# Prove their is a unique element y such that for all x, x+y=x

## Homework Statement

Prove there is a unique element y such that for all x, x+y=x

## Homework Equations

I also have to prove their is a unique element y such that for all x, xy=x

## The Attempt at a Solution

x+y=x, x+y-x=x-x, y=0. xy=x, xy(1/x)=x(1/x). y=1. The problem with the way I did it is that I had to assume the additive and multiplicative inverses are not defined yet. So I have to prove these statements another way. I am not really sure how to though.

I was given a hint which states that for all x, x+y prime=x. Then consider y+y prime and prove that y=y prime. It didnt really help but when I worked through it I found myself using the additive and multiplicative inverses again which I cant use. How does one go about proving these.

## The Attempt at a Solution

Deveno
a unique element of...what?

A unique element for yεℝ such that for all xεℝ, x+y=x

Deveno
suppose we had 2 real numbers, y,y' such that x+y = x = x+y', for all real numbers x.

what can we say about y+y'?

Im not quite sure how to prove that. I mean I can look at this problem and figure it out, but to logically prove it is kind of different. Never had to do something like this before.

x+y= x = x+y' implies that y=y' which is what I am trying to prove since that would be the conclusion. However, I have no logical justification for this conclusion, especially since I have to pretend the additive inverse has not been proven yet in this problem.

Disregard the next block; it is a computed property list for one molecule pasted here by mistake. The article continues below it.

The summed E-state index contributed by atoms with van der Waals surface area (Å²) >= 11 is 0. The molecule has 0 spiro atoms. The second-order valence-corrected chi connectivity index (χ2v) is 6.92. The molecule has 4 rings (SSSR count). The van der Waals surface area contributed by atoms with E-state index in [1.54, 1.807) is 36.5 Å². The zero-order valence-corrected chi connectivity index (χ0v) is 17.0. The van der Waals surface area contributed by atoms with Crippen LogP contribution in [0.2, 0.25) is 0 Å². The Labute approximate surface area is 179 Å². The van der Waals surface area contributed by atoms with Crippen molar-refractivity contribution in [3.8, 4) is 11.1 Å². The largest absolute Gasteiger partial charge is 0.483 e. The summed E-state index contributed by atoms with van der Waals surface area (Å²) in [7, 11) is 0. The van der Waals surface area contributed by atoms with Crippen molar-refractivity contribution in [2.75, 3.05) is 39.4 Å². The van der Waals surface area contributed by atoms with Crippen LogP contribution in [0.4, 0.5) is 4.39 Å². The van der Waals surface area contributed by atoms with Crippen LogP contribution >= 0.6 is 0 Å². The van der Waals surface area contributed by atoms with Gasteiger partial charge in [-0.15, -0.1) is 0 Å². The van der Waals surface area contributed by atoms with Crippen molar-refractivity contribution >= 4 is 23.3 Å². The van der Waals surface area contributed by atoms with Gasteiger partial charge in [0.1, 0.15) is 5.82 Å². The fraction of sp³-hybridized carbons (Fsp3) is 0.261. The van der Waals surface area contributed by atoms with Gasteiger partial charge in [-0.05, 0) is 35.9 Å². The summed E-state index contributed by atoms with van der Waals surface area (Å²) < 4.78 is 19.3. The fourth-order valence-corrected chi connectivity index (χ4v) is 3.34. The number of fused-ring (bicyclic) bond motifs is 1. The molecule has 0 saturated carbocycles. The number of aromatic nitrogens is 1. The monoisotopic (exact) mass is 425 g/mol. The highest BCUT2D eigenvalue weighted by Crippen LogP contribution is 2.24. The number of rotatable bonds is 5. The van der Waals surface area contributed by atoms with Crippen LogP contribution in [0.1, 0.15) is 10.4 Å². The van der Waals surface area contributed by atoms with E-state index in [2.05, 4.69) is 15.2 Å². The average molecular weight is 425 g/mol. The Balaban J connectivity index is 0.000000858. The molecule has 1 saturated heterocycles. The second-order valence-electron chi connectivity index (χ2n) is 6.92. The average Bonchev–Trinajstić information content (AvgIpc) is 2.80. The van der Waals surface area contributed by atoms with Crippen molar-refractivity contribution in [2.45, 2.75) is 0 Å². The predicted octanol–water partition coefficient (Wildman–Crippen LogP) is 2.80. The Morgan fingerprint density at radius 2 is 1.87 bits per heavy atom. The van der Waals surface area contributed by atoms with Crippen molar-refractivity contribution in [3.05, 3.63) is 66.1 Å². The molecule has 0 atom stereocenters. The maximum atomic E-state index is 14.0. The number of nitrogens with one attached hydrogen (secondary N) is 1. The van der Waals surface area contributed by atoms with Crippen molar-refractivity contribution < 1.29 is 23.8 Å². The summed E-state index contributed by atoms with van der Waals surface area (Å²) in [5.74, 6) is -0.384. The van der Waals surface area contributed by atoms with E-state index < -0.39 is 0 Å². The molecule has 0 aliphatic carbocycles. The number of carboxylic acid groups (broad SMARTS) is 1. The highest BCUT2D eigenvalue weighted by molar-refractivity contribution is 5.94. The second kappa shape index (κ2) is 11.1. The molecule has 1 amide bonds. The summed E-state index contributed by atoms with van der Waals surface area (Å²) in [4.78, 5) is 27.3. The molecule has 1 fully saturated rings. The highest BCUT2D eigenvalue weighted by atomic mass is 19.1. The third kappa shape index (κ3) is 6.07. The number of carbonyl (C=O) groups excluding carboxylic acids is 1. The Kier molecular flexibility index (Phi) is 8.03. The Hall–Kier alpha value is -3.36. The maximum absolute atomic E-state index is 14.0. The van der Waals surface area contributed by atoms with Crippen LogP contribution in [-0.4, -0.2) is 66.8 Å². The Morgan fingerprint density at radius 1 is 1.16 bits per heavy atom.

The additive inverse is a property of the reals as a field, so what you are trying to prove is the uniqueness of the zero element for the field. You can use the additive inverse since its existence is required for it to be a field.

HallsofIvy
Homework Helper
Deveno's question "of what" was due to the fact that you are asking about the existenced of an "additive inverse" of some algebraic system but how you prove that depends upon what algebraic system you are talking about. Since you answer that you are dealing with real numbers, I see nothing wrong with just noting that, for any real number, x, x+ 0= x. And, further, that if x+y= x then, subtracting x from both sides, y= 0. That is, "0" is the unique y such that x+ y= x.

Deveno
Deveno's question "of what" was due to the fact that you are asking about the existenced of an "additive inverse" of some algebraic system but how you prove that depends upon what algebraic system you are talking about. Since you answer that you are dealing with real numbers, I see nothing wrong with just noting that, for any real number, x, x+ 0= x. And, further, that if x+y= x then, subtracting x from both sides, y= 0. That is, "0" is the unique y such that x+ y= x.

except, presumably, all he is given is that R is a field (perhaps not even that, since apparently he isn't allowed to use inverses), and the explicit definitions of 0 and 1 haven't been made yet.

the question will be more difficult if he does not yet have access to commutativity for addition, since all he is explicitly given is the existence of ONE right-identity. in fact, without the existence of right-inverses, i don't think he can prove it at all without commutativity.

if, however, he knows that y+y' = y'+y, it is much easier.

@snes_nerd:

since x+y = x for ALL x, it is true for the particular: x = y'.

so y'+y = y'

since we are assuming that y' also has this property (that x+y' = x for ALL x),

it is true in particular, for x = y:

y+y' = y.

now, do you have as given, in your rules for R, that a+b = b+a for ALL a,b?

because if you do, what do the two equations above yield for a = y, b = y'?